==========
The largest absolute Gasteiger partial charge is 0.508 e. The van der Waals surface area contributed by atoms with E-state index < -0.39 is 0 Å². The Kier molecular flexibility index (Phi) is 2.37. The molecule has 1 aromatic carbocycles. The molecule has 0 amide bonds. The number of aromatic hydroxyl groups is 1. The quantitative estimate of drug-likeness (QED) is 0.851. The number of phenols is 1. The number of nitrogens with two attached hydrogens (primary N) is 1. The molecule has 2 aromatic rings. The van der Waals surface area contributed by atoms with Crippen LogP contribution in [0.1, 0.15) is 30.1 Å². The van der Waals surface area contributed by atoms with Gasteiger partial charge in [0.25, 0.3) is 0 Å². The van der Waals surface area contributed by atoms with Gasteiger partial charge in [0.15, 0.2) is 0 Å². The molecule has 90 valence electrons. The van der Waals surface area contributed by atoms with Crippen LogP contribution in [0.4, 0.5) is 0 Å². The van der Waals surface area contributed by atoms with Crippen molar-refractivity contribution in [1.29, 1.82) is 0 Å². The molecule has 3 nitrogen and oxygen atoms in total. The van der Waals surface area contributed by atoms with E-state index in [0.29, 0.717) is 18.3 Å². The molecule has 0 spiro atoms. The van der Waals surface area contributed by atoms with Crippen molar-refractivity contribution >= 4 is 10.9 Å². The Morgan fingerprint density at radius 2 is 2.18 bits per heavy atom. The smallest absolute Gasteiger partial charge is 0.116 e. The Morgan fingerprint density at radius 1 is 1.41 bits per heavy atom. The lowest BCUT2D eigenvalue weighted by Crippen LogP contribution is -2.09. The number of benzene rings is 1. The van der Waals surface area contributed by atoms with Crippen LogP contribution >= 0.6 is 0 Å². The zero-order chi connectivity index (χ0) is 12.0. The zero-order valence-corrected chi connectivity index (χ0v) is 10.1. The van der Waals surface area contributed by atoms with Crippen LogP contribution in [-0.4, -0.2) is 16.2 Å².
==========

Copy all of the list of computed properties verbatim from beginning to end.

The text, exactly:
The largest absolute Gasteiger partial charge is 0.508 e. The van der Waals surface area contributed by atoms with E-state index < -0.39 is 0 Å². The Kier molecular flexibility index (Phi) is 2.37. The molecule has 1 aromatic carbocycles. The molecule has 0 amide bonds. The number of aromatic hydroxyl groups is 1. The quantitative estimate of drug-likeness (QED) is 0.851. The number of phenols is 1. The number of nitrogens with two attached hydrogens (primary N) is 1. The molecule has 2 aromatic rings. The van der Waals surface area contributed by atoms with Crippen LogP contribution in [0.1, 0.15) is 30.1 Å². The van der Waals surface area contributed by atoms with Gasteiger partial charge in [0.25, 0.3) is 0 Å². The van der Waals surface area contributed by atoms with Gasteiger partial charge in [0.15, 0.2) is 0 Å². The molecule has 90 valence electrons. The van der Waals surface area contributed by atoms with Crippen LogP contribution in [0.4, 0.5) is 0 Å². The van der Waals surface area contributed by atoms with Crippen molar-refractivity contribution in [1.29, 1.82) is 0 Å². The molecule has 3 nitrogen and oxygen atoms in total. The van der Waals surface area contributed by atoms with E-state index in [0.29, 0.717) is 18.3 Å². The molecule has 0 spiro atoms. The van der Waals surface area contributed by atoms with Crippen molar-refractivity contribution >= 4 is 10.9 Å². The Morgan fingerprint density at radius 2 is 2.18 bits per heavy atom. The smallest absolute Gasteiger partial charge is 0.116 e. The Morgan fingerprint density at radius 1 is 1.41 bits per heavy atom. The lowest BCUT2D eigenvalue weighted by Crippen LogP contribution is -2.09. The number of benzene rings is 1. The van der Waals surface area contributed by atoms with Crippen LogP contribution >= 0.6 is 0 Å². The zero-order chi connectivity index (χ0) is 12.0. The zero-order valence-corrected chi connectivity index (χ0v) is 10.1. The van der Waals surface area contributed by atoms with Crippen LogP contribution in [-0.4, -0.2) is 16.2 Å².